Deaths of four ironworkers, one carpenter prove the dangers

June 10, 2007 

TOLEDO, Ohio – During the first year of work on Toledo’s new Veterans’ Glass City Skyway bridge, Fru-Con Construction, a Missouri-based contractor, figured out a way to be more efficient by rerouting traffic through the construction zone.

It was a huge time-saver. In February 2004, Fru-Con was cruising along, 12 months ahead of schedule on its five-year contract and looking forward to a big bonus for beating its November 2006 completion deadline.

Then everything changed.

On Feb. 16, a 900-ton truss crane collapsed on eight men below. Four ironworkers were crushed to death. Four others were seriously injured.

“You’re going along and you don’t think that anything could happen, and then it does,” said Mike Gramza, the bridge project manager for the Ohio Department of Transportation. “This whole community went into shock that day.”

Across the country, the Tacoma Narrows bridge project has had no such disasters. Just slightly more than a month from completion, there have been no fatalities and relatively few injuries.

From the beginning, safety has been close to an obsession for Tacoma Narrows Constructors and project manager Manuel Rondon.

Safety is stressed at every opportunity, with regular meetings, banners and signs posted everywhere and bonuses given to managers for injury-free performance.

TNC’s most recent safety report shows more than 3 million hours worked with only three accidents serious enough that the worker couldn’t report the next day.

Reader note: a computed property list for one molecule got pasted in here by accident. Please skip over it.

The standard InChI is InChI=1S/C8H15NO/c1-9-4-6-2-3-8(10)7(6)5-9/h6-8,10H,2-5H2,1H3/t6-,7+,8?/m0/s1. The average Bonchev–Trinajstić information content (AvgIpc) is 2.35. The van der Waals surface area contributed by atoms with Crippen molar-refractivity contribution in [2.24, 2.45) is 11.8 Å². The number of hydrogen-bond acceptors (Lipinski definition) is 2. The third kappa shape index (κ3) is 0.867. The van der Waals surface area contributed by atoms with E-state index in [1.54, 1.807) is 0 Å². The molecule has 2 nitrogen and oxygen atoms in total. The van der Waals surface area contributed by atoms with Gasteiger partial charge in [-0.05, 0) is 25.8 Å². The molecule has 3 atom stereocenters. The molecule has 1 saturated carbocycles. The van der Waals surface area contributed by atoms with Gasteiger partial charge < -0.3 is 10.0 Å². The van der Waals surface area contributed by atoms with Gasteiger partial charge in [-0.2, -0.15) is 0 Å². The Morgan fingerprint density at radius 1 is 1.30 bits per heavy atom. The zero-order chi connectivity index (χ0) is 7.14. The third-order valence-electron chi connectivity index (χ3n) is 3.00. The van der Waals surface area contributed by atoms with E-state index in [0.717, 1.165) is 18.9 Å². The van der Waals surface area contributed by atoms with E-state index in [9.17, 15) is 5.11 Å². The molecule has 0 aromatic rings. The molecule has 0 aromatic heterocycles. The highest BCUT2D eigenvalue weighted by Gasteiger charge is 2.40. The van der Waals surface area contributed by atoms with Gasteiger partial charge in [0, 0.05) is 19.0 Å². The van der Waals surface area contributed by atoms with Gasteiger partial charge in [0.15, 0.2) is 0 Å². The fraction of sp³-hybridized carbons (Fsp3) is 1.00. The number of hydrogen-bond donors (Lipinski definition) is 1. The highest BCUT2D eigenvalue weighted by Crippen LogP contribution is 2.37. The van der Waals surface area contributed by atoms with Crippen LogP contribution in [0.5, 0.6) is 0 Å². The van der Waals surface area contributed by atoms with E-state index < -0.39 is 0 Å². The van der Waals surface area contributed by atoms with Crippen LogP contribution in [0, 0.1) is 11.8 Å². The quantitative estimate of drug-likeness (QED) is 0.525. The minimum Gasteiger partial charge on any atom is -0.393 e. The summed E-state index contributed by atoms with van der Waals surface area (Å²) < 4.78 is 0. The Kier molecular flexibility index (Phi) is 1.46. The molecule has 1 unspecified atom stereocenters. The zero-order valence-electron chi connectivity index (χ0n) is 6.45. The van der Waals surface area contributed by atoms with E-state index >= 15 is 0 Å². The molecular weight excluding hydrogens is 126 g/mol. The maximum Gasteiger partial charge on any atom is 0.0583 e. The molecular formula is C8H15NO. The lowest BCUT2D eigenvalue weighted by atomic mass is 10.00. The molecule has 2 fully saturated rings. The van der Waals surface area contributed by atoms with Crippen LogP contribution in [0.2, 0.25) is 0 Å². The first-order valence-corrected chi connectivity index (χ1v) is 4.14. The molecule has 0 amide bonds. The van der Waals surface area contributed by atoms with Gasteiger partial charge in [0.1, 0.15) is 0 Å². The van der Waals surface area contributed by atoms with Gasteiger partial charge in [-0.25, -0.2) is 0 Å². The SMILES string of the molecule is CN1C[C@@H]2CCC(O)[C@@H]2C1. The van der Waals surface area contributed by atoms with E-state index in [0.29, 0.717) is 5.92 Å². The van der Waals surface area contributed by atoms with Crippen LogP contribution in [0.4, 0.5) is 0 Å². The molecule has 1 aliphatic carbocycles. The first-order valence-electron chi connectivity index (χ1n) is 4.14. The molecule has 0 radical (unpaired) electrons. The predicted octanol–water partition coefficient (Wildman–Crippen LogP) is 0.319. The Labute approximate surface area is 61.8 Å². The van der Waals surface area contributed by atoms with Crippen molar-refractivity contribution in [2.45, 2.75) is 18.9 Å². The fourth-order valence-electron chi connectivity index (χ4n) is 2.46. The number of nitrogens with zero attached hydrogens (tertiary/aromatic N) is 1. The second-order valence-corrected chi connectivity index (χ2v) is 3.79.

Gramza doesn’t believe Fru-Con was running an unsafe operation before its crane accident. When it happened, he noted, the contractor was exceeding industry standards on numbers of accidents per time worked.

Even so, the federal Occupational Safety and Health Administration fined Fru-Con, saying it hadn’t properly secured the legs of the crane. Ohio prosecutors are considering felony charges.

Fru-Con paid a $280,000 fine to OSHA and $11.25 million in wrongful-death claims, attorney fees and other expenses to the families of three ironworkers.

Construction stopped for 18 months, putting Fru-Con behind schedule and an estimated $130 million in the hole.

Then, a fifth death. On April 19, a carpenter fell 82 feet from a work platform hanging over the bridge deck.

The losses are heartbreaking, Gramza said, but the sad fact is, bridge building is dangerous work.

“Your goal is to strive for zero,” he said, “but usually around 75 percent of projects of this magnitude will have fatalities.”

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